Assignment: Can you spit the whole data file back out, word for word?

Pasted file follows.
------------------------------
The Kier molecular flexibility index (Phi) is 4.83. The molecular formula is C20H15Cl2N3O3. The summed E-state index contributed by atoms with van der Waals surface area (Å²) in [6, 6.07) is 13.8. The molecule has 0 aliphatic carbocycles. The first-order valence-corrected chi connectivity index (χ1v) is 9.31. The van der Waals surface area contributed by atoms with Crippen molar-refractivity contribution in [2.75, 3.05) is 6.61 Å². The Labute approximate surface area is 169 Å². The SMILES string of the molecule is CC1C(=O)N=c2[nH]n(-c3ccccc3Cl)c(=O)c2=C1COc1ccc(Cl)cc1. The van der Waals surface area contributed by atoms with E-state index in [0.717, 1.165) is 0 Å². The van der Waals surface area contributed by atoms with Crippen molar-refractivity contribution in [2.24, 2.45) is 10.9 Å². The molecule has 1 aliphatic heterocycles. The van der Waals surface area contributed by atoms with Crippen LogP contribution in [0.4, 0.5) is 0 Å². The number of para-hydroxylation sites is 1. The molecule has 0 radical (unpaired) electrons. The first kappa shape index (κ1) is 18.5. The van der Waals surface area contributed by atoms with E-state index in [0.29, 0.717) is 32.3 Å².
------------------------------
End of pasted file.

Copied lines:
The Kier molecular flexibility index (Phi) is 4.83. The molecular formula is C20H15Cl2N3O3. The summed E-state index contributed by atoms with van der Waals surface area (Å²) in [6, 6.07) is 13.8. The molecule has 0 aliphatic carbocycles. The first-order valence-corrected chi connectivity index (χ1v) is 9.31. The van der Waals surface area contributed by atoms with Crippen molar-refractivity contribution in [2.75, 3.05) is 6.61 Å². The Labute approximate surface area is 169 Å². The SMILES string of the molecule is CC1C(=O)N=c2[nH]n(-c3ccccc3Cl)c(=O)c2=C1COc1ccc(Cl)cc1. The van der Waals surface area contributed by atoms with E-state index in [0.717, 1.165) is 0 Å². The van der Waals surface area contributed by atoms with Crippen molar-refractivity contribution in [2.24, 2.45) is 10.9 Å². The molecule has 1 aliphatic heterocycles. The van der Waals surface area contributed by atoms with Crippen LogP contribution in [0.4, 0.5) is 0 Å². The number of para-hydroxylation sites is 1. The molecule has 0 radical (unpaired) electrons. The first kappa shape index (κ1) is 18.5. The van der Waals surface area contributed by atoms with E-state index in [0.29, 0.717) is 32.3 Å².